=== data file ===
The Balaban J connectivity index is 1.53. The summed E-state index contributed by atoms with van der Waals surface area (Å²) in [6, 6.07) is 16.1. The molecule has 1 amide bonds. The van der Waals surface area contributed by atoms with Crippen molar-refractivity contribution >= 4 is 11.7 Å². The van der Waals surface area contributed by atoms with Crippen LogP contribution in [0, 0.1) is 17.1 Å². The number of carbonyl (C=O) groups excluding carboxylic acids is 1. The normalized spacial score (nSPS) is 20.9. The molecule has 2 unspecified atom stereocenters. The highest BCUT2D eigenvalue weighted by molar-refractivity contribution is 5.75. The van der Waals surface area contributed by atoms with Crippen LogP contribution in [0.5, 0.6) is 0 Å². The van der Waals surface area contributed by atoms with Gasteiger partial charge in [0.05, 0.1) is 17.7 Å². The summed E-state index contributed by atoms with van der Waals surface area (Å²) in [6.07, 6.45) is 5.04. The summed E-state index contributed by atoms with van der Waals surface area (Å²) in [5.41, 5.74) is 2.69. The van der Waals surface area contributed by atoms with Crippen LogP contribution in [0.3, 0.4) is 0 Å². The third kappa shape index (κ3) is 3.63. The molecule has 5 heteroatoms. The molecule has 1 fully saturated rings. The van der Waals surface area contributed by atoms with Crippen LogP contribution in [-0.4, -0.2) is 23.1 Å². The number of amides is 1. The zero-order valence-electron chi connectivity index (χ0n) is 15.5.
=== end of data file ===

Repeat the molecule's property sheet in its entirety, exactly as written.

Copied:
The Balaban J connectivity index is 1.53. The summed E-state index contributed by atoms with van der Waals surface area (Å²) in [6, 6.07) is 16.1. The molecule has 1 amide bonds. The van der Waals surface area contributed by atoms with Crippen molar-refractivity contribution >= 4 is 11.7 Å². The van der Waals surface area contributed by atoms with Crippen LogP contribution in [0, 0.1) is 17.1 Å². The number of carbonyl (C=O) groups excluding carboxylic acids is 1. The normalized spacial score (nSPS) is 20.9. The molecule has 2 unspecified atom stereocenters. The highest BCUT2D eigenvalue weighted by molar-refractivity contribution is 5.75. The van der Waals surface area contributed by atoms with Crippen LogP contribution in [0.5, 0.6) is 0 Å². The van der Waals surface area contributed by atoms with Gasteiger partial charge in [0.05, 0.1) is 17.7 Å². The summed E-state index contributed by atoms with van der Waals surface area (Å²) in [6.07, 6.45) is 5.04. The summed E-state index contributed by atoms with van der Waals surface area (Å²) in [5.41, 5.74) is 2.69. The van der Waals surface area contributed by atoms with Crippen LogP contribution in [0.3, 0.4) is 0 Å². The third kappa shape index (κ3) is 3.63. The molecule has 5 heteroatoms. The molecule has 1 fully saturated rings. The van der Waals surface area contributed by atoms with Crippen LogP contribution in [-0.4, -0.2) is 23.1 Å². The number of amides is 1. The zero-order valence-electron chi connectivity index (χ0n) is 15.5.